So, as long as there is a piece of paper somewhere that says, in essence, "This is not a despotic nation", then the actual reality of the governance doesn't matter, the country cannot be considered despotic?

I must be confused by what you're trying to say.

Because if that's the case, then Nazi Germany was never a dictatorship because on paper it was always a democracy.

I'm sure that's not what you're saying.

At any rate, I take the opposite view, I think. Whatever is on paper is irrelevant, I judge a government strictly by it's actions. I don't need to know the history or what it's Constitution says to tell you whether it is despotic or not.

It kind of seems like you need to know a lot of stuff about a nation in order to figure out whether it is despotic or not. That doesn't make sense to me.
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Who is this self-important instigating douche-bag, anyway?
Dude, Baron has been a valued member of this forum for quite some time.
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Old 10-23-2019, 09:11 AM   #455
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‘Taking legal action’: Iraq pleads with UN to kick unauthorized US forces out of country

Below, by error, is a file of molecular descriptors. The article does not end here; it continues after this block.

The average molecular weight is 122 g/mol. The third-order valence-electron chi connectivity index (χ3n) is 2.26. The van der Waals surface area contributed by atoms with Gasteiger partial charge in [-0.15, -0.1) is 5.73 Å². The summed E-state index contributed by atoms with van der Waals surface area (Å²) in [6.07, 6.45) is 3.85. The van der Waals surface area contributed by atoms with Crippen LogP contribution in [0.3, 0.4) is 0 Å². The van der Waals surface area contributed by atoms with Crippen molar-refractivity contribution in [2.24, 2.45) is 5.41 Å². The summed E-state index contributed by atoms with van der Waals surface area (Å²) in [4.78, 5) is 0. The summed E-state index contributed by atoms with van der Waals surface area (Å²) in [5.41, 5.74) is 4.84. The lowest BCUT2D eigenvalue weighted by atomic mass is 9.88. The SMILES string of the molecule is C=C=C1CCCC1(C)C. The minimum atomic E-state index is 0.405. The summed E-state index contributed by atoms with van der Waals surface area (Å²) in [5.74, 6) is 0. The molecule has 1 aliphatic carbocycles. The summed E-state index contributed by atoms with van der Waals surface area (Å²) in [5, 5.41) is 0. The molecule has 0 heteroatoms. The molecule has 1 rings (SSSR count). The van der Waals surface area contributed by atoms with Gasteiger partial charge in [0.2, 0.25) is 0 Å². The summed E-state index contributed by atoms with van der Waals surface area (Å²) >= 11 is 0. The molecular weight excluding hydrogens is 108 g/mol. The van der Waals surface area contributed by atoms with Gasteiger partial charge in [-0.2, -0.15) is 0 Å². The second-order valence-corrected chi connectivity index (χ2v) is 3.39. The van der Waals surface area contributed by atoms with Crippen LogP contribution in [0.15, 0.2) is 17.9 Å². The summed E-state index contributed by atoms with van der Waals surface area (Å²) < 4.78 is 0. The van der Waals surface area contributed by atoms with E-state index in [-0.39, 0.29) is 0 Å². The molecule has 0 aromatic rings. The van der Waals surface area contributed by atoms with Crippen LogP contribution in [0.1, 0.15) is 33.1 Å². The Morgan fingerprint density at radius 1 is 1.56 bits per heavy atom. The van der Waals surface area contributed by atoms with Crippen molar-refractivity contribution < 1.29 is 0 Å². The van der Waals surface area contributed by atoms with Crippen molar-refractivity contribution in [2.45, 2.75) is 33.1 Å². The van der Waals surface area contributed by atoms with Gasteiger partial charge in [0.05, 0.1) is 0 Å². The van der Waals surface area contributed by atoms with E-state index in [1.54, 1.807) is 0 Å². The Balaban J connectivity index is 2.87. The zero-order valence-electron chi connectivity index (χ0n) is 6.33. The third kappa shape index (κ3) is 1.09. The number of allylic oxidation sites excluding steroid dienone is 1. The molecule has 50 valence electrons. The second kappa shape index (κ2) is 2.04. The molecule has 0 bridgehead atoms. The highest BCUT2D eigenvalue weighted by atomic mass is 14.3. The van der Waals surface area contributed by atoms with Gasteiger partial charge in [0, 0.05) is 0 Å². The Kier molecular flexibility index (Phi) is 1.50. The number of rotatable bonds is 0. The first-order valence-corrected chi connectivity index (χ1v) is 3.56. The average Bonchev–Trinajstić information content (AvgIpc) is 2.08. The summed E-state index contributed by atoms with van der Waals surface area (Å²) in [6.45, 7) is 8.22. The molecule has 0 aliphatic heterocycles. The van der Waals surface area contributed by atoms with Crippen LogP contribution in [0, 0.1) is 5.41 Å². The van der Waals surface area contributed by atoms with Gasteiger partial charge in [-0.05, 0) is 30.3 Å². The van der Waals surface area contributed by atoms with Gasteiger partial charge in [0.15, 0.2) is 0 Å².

https://www.rt.com/news/471645-iraq-...elp-us-troops/

No details yet on the link....this is breaking now.

I'd be more than happy to get ALL of our troops out of Iraq today....

At the same time....Fuck the UN.
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Who is this self-important instigating douche-bag, anyway?
Dude, Baron has been a valued member of this forum for quite some time.
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Old 10-23-2019, 09:19 AM   #456
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Originally Posted by Baron Samedi View Post
...Iraq pleads with UN to kick unauthorized US forces out of country [/B]
Fine with me they leave. But say Donald Trump is in office. Say Trump disagrees with UN. Good luck with your kick, skippy.
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Old 10-23-2019, 11:14 AM   #457
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Turks appeased, Kurds saved, US gets breathing space: ‘Russia takes on job that US failed at’ in Syria